Gardaí need additional training on how to enforce complex drugs laws - Thomas Gould TD
Sinn Féin spokesperson on Addiction, Recovery and Wellbeing Thomas Gould has today written to the Minister for Justice seeking further training for Gardaí on how to implement the Novel Psychoactive Substances Act 2010.
The Cork North Central TD added that members of the force are uncomfortable charging under that act due to its complexity, and that it is vital that they receive training on it to ensure that young people are protected from psychoactive substances which do not fall under other legislation.
Teachta Gould’s comments come following a response to a Parliamentary Question he submitted. The response states that the Gardaí received a HQ Directive in August 2010 stating that the Novel Psychoactive Substances Act became law on 14th July 2010.
Teachta Gould said:
“There are serious concerns around the state about the Gardaí’s ability to implement this vital act. The Novel Psychoactive Substances Act was brought in to prevent illicit substances skirting under the line of the law.
“What I am hearing on the ground is that many Gardaí are not comfortable with charging under this Act. On the back of this, I contacted the Minister asking to confirm what training was provided to Gardaí in this complex piece of legislation.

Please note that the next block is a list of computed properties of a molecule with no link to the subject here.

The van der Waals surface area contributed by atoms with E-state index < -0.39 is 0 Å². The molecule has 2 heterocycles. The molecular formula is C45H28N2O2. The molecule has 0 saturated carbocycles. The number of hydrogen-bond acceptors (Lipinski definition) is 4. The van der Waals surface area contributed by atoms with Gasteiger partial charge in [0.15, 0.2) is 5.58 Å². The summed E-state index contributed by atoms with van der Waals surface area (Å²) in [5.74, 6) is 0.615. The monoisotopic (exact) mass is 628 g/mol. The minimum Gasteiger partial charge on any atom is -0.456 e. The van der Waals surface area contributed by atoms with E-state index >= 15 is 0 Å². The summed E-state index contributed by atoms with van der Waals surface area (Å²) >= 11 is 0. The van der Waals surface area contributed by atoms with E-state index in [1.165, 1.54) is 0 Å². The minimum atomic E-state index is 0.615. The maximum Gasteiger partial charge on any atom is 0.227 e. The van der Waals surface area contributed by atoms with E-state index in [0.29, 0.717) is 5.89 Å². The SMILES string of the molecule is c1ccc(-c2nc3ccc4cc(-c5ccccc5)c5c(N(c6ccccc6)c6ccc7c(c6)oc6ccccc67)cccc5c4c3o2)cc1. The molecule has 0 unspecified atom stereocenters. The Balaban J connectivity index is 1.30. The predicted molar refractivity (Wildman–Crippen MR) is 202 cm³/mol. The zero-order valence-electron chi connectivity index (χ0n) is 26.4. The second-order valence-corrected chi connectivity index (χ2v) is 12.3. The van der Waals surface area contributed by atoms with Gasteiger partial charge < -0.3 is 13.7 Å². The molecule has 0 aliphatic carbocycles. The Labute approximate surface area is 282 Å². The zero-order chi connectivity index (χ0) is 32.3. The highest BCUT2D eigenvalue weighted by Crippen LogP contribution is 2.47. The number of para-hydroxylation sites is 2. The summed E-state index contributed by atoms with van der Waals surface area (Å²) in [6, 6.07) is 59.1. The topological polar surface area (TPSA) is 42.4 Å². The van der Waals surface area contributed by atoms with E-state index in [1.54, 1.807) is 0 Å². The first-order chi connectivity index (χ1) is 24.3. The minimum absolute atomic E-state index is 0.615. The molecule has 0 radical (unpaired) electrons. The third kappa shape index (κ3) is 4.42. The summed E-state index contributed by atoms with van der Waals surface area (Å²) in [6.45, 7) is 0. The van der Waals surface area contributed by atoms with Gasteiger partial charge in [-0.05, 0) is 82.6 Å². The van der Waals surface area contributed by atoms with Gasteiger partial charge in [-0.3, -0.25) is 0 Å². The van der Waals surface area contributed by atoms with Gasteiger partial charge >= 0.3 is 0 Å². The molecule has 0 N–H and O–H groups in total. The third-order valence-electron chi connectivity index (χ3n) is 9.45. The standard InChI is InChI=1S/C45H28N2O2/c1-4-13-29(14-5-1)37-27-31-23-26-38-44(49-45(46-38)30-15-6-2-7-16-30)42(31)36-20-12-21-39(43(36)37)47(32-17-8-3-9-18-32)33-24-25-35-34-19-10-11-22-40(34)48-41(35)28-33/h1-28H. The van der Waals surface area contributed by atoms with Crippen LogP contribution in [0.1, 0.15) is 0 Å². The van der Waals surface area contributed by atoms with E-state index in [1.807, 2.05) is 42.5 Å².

“I am extremely disappointed to hear that the only training provided is by way of a HQ directive. This is an extremely difficult piece of legislation but it is vital to ensuring that young people are protected from psychoactive substances which do not fall under other legislation.
“We have a situation in Cork currently whereby Gardaí are failing to end the selling of a substance that should fall under this Act. This is greatly affecting the local community. With proper training, I believe Gardaí would be able to protect this community properly.
“I have written to the Minister for Justice today to ask that she seek clarity from the Garda Commissioner in relation to this. We cannot have a situation whereby legislation is not implemented because of a lack of training.”